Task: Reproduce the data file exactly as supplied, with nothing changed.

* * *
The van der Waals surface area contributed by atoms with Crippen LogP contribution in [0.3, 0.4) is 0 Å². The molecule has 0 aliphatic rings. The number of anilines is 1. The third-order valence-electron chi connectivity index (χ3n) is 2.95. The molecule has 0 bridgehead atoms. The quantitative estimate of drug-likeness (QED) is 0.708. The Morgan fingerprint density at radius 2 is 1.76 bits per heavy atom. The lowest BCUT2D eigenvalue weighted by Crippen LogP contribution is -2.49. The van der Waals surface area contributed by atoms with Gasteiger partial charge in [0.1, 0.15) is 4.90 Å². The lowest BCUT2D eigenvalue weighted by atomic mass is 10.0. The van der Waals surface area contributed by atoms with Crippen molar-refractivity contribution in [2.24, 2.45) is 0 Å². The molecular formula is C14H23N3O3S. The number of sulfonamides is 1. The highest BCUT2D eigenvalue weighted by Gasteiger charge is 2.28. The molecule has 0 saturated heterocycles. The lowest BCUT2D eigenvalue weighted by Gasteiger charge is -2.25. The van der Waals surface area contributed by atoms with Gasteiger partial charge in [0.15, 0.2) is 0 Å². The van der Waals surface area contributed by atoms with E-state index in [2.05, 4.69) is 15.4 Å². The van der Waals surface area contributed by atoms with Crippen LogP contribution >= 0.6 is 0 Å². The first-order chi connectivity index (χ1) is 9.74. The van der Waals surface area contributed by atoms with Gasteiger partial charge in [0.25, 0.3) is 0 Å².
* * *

The van der Waals surface area contributed by atoms with Crippen LogP contribution in [0.3, 0.4) is 0 Å². The molecule has 0 aliphatic rings. The number of anilines is 1. The third-order valence-electron chi connectivity index (χ3n) is 2.95. The molecule has 0 bridgehead atoms. The quantitative estimate of drug-likeness (QED) is 0.708. The Morgan fingerprint density at radius 2 is 1.76 bits per heavy atom. The lowest BCUT2D eigenvalue weighted by Crippen LogP contribution is -2.49. The van der Waals surface area contributed by atoms with Gasteiger partial charge in [0.1, 0.15) is 4.90 Å². The lowest BCUT2D eigenvalue weighted by atomic mass is 10.0. The van der Waals surface area contributed by atoms with Crippen molar-refractivity contribution in [2.24, 2.45) is 0 Å². The molecular formula is C14H23N3O3S. The number of sulfonamides is 1. The highest BCUT2D eigenvalue weighted by Gasteiger charge is 2.28. The molecule has 0 saturated heterocycles. The lowest BCUT2D eigenvalue weighted by Gasteiger charge is -2.25. The van der Waals surface area contributed by atoms with Gasteiger partial charge in [0.15, 0.2) is 0 Å². The van der Waals surface area contributed by atoms with E-state index in [2.05, 4.69) is 15.4 Å². The van der Waals surface area contributed by atoms with Crippen LogP contribution >= 0.6 is 0 Å². The first-order chi connectivity index (χ1) is 9.74. The van der Waals surface area contributed by atoms with Gasteiger partial charge in [0.25, 0.3) is 0 Å².